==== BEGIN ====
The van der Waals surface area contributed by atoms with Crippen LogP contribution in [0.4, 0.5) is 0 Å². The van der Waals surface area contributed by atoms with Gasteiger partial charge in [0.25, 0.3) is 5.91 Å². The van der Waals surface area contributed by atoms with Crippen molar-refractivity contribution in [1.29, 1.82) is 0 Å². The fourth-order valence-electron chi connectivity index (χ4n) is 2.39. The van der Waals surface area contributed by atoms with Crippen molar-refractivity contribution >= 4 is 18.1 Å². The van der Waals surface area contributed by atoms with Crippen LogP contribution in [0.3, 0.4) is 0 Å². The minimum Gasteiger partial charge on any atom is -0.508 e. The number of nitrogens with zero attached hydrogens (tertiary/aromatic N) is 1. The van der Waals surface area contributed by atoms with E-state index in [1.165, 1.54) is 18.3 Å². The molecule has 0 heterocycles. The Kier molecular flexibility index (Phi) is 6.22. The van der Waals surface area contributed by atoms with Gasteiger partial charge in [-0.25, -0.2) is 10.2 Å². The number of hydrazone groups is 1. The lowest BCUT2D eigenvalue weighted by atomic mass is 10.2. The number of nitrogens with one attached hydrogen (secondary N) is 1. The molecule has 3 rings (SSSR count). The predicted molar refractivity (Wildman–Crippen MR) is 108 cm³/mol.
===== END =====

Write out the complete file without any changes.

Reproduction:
The van der Waals surface area contributed by atoms with Crippen LogP contribution in [0.4, 0.5) is 0 Å². The van der Waals surface area contributed by atoms with Gasteiger partial charge in [0.25, 0.3) is 5.91 Å². The van der Waals surface area contributed by atoms with Crippen molar-refractivity contribution in [1.29, 1.82) is 0 Å². The fourth-order valence-electron chi connectivity index (χ4n) is 2.39. The van der Waals surface area contributed by atoms with Crippen molar-refractivity contribution >= 4 is 18.1 Å². The van der Waals surface area contributed by atoms with Crippen LogP contribution in [0.3, 0.4) is 0 Å². The minimum Gasteiger partial charge on any atom is -0.508 e. The number of nitrogens with zero attached hydrogens (tertiary/aromatic N) is 1. The van der Waals surface area contributed by atoms with E-state index in [1.165, 1.54) is 18.3 Å². The molecule has 0 heterocycles. The Kier molecular flexibility index (Phi) is 6.22. The van der Waals surface area contributed by atoms with Gasteiger partial charge in [-0.25, -0.2) is 10.2 Å². The number of hydrazone groups is 1. The lowest BCUT2D eigenvalue weighted by atomic mass is 10.2. The number of nitrogens with one attached hydrogen (secondary N) is 1. The molecule has 3 rings (SSSR count). The predicted molar refractivity (Wildman–Crippen MR) is 108 cm³/mol.